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The Durban Chamber of Commerce and Industry and Business Unity South Africa were also part of the discussions, which included some 90 CEOs, executives and government ministers.

“We are encouraged by the announcement by the eThekwini Municipality around rates rebates for hard-hit property owners. The letter we sent and meetings we held with the mayor [are] seeing some fruitful results,” Gopal told Moneyweb.

“We do however want to see a more concerted effort put into dealing with the construction mafia …

“We cannot allow the lawlessness and threat of violence and intimidation of these groupings to continue as this will hamper appetite for investment and the rebuild efforts,” he said.

How the construction ‘mafia’ business model jumped to other sectors
The construction mafia moves to the townships

“Rates relief is part of short-term measures, but this needs to be coupled with medium-to-long-term goals so as to encourage investment again.”

Meanwhile, eThekwini has also offered relief to bed and breakfast establishments, which will now be granted an extension of rates rebates for a further three months commencing on July 1.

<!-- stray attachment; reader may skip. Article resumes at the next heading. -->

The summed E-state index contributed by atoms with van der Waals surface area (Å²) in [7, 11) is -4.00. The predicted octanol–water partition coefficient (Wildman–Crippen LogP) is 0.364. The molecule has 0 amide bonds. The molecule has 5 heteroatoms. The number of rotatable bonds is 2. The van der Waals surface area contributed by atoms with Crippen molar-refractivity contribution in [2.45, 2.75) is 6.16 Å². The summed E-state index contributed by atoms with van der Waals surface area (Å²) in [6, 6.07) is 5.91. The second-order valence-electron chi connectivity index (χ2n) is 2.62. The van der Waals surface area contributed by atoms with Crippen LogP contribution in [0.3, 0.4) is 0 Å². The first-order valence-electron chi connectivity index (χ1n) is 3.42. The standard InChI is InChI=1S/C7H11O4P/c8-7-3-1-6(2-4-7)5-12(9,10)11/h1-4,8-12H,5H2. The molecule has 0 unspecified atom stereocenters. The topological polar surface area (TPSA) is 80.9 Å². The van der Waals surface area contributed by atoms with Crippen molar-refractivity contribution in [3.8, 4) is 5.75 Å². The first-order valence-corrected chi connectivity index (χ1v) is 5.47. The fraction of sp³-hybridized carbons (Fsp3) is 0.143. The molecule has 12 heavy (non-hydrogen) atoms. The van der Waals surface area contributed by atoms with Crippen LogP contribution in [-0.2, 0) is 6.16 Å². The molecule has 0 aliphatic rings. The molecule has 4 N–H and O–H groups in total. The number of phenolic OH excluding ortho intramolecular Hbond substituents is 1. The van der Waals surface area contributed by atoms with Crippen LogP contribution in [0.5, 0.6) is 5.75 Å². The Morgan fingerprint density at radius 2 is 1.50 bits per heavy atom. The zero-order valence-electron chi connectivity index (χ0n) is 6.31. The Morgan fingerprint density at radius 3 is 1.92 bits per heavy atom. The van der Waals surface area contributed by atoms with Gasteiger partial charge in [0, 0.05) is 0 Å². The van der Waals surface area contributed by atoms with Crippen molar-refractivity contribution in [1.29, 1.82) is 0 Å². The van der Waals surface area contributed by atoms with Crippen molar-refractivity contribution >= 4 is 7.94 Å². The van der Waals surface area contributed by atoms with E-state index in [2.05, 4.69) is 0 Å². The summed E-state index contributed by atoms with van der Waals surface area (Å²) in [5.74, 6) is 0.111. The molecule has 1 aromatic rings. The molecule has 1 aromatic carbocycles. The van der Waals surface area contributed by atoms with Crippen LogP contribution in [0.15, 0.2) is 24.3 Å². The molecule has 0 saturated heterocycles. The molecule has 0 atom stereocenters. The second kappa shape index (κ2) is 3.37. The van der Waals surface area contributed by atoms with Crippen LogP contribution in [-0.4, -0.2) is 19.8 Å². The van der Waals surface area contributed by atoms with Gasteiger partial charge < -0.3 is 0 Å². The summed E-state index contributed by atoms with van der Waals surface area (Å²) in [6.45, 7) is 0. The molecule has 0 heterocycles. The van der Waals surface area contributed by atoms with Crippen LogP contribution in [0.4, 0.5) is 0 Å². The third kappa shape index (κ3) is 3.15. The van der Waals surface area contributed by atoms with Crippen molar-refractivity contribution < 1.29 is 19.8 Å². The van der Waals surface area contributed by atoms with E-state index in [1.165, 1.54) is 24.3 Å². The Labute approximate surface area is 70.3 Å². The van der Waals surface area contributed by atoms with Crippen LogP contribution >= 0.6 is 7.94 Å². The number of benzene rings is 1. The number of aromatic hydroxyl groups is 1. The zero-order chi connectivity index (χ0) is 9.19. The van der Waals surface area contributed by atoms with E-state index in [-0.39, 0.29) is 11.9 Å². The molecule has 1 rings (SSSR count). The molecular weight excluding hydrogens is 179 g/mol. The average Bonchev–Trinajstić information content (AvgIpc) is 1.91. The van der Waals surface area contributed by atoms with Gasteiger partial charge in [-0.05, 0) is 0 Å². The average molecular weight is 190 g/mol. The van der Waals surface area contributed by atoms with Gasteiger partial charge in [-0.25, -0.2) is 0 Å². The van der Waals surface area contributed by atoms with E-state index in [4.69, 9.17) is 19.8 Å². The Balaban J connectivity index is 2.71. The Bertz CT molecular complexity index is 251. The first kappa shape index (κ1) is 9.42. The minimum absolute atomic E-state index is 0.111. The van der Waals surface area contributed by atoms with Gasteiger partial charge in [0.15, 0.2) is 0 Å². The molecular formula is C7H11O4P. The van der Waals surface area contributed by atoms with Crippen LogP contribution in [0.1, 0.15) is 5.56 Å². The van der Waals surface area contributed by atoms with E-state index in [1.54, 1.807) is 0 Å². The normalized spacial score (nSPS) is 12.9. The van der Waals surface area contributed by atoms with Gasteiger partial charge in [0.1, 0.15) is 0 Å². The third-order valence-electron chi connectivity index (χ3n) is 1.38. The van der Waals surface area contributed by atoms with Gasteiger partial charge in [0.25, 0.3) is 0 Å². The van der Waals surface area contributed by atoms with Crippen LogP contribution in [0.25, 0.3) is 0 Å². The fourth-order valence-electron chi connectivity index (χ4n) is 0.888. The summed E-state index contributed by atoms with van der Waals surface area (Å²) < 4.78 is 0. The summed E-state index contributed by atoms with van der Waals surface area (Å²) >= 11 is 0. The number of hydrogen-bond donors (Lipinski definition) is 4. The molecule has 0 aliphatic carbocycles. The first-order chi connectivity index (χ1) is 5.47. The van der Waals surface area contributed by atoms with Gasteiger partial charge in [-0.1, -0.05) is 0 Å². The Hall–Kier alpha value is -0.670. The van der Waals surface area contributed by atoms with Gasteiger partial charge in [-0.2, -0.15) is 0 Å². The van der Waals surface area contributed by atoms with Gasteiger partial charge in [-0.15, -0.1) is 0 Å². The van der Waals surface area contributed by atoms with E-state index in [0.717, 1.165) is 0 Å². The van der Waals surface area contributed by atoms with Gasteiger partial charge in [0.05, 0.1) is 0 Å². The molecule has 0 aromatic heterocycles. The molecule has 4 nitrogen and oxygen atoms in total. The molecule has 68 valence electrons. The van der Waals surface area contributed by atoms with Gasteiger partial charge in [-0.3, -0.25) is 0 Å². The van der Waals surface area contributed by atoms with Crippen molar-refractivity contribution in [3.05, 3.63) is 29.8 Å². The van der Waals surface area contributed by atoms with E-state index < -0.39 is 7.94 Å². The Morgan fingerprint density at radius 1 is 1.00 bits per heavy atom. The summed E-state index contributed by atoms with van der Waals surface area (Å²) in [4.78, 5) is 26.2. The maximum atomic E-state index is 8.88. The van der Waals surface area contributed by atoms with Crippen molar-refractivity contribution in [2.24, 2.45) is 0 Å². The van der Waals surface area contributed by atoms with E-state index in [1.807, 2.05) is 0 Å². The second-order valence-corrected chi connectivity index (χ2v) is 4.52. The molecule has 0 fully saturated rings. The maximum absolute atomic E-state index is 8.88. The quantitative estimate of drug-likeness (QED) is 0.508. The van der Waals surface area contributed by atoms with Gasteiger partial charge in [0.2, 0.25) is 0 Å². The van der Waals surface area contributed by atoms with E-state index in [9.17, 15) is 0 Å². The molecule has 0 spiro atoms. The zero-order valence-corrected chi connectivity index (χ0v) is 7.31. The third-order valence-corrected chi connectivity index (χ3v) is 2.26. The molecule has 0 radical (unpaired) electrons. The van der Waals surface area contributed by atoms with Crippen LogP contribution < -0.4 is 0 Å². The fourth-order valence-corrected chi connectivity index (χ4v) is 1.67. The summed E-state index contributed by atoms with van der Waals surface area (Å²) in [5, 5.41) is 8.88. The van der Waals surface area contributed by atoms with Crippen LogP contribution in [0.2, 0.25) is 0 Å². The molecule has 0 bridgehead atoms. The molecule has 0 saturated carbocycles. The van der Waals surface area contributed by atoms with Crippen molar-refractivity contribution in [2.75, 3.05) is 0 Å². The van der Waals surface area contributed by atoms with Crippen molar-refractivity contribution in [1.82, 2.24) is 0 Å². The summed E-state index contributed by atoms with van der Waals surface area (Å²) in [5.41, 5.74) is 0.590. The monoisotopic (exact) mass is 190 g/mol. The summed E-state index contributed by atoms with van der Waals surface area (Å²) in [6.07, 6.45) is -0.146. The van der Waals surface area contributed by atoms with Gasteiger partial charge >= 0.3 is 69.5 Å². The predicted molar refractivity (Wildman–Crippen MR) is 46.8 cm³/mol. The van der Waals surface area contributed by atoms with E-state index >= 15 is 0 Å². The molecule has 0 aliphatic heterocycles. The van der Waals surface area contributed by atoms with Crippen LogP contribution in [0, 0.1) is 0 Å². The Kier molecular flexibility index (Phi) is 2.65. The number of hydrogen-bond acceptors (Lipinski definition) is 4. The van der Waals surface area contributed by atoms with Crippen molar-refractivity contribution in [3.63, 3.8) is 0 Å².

This rebate will amount to 29%, while the previous rebate was 35%.

“Tenants of council-owned properties that are non-functional due to the unrest will be given a rental holiday and informal traders will have a three-month rental holiday as of 01 July 2021,” the municipality added.

“Apart from revenue loss, it is anticipated that the unrest has placed several planned investments in jeopardy, tarnishing business and consumer confidence. The city is working on an intensive marketing campaign to rebuild tourism and attract investment.”

Listen to Fifi Peters’ interview with Gopal (or read the transcript here):



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If you cannot generate any income from a property, it’s value goes to zero, so rates should go to zero. Othwise it is like a vacant land tax.

It is part of the city duties to protect property and property vales.

So why am I paying rates on my residence here…

Because it’s occupied Oink

But I am not generating any income from it. So the value goes to zero. So the rates should go to zero.

Plaas logic. You really didn’t think this through. At all. Classic Africa.

Also the possibility arises to leave certain riot-damaged infrastructure “as is”… a monument that reminds future generations what our current generation of fathers (and mothers) did to existing industrial & commercial infrastructure.

When we cling to Robben Island for historic purposes, why not keep destroyed infrastructure intact?

(Just walk past old SA railyards, or closed gold mines…..these things should be left as monuments, to illustrate the past achievements of our fathers)

I am not paying to visit a burnt out Makro but I love the idea.

End of comments.